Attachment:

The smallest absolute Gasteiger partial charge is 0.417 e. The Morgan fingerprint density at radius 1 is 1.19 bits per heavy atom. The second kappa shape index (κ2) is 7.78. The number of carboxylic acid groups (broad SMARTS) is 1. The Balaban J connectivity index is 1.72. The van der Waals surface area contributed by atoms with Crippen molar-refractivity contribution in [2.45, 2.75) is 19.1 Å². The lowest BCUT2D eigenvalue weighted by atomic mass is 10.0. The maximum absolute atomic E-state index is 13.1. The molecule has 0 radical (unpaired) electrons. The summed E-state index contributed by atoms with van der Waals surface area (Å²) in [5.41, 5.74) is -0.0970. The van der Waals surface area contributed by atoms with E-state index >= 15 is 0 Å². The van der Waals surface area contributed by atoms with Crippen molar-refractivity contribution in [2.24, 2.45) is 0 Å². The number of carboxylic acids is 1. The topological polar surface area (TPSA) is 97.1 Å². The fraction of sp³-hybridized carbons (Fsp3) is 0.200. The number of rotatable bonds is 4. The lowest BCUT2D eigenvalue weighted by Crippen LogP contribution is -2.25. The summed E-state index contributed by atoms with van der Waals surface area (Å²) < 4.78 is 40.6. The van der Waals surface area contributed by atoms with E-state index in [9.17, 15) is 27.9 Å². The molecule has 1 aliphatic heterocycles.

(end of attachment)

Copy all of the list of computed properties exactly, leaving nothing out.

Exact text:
The smallest absolute Gasteiger partial charge is 0.417 e. The Morgan fingerprint density at radius 1 is 1.19 bits per heavy atom. The second kappa shape index (κ2) is 7.78. The number of carboxylic acid groups (broad SMARTS) is 1. The Balaban J connectivity index is 1.72. The van der Waals surface area contributed by atoms with Crippen molar-refractivity contribution in [2.45, 2.75) is 19.1 Å². The lowest BCUT2D eigenvalue weighted by atomic mass is 10.0. The maximum absolute atomic E-state index is 13.1. The molecule has 0 radical (unpaired) electrons. The summed E-state index contributed by atoms with van der Waals surface area (Å²) in [5.41, 5.74) is -0.0970. The van der Waals surface area contributed by atoms with E-state index >= 15 is 0 Å². The van der Waals surface area contributed by atoms with Crippen molar-refractivity contribution in [2.24, 2.45) is 0 Å². The number of carboxylic acids is 1. The topological polar surface area (TPSA) is 97.1 Å². The fraction of sp³-hybridized carbons (Fsp3) is 0.200. The number of rotatable bonds is 4. The lowest BCUT2D eigenvalue weighted by Crippen LogP contribution is -2.25. The summed E-state index contributed by atoms with van der Waals surface area (Å²) < 4.78 is 40.6. The van der Waals surface area contributed by atoms with E-state index in [9.17, 15) is 27.9 Å². The molecule has 1 aliphatic heterocycles.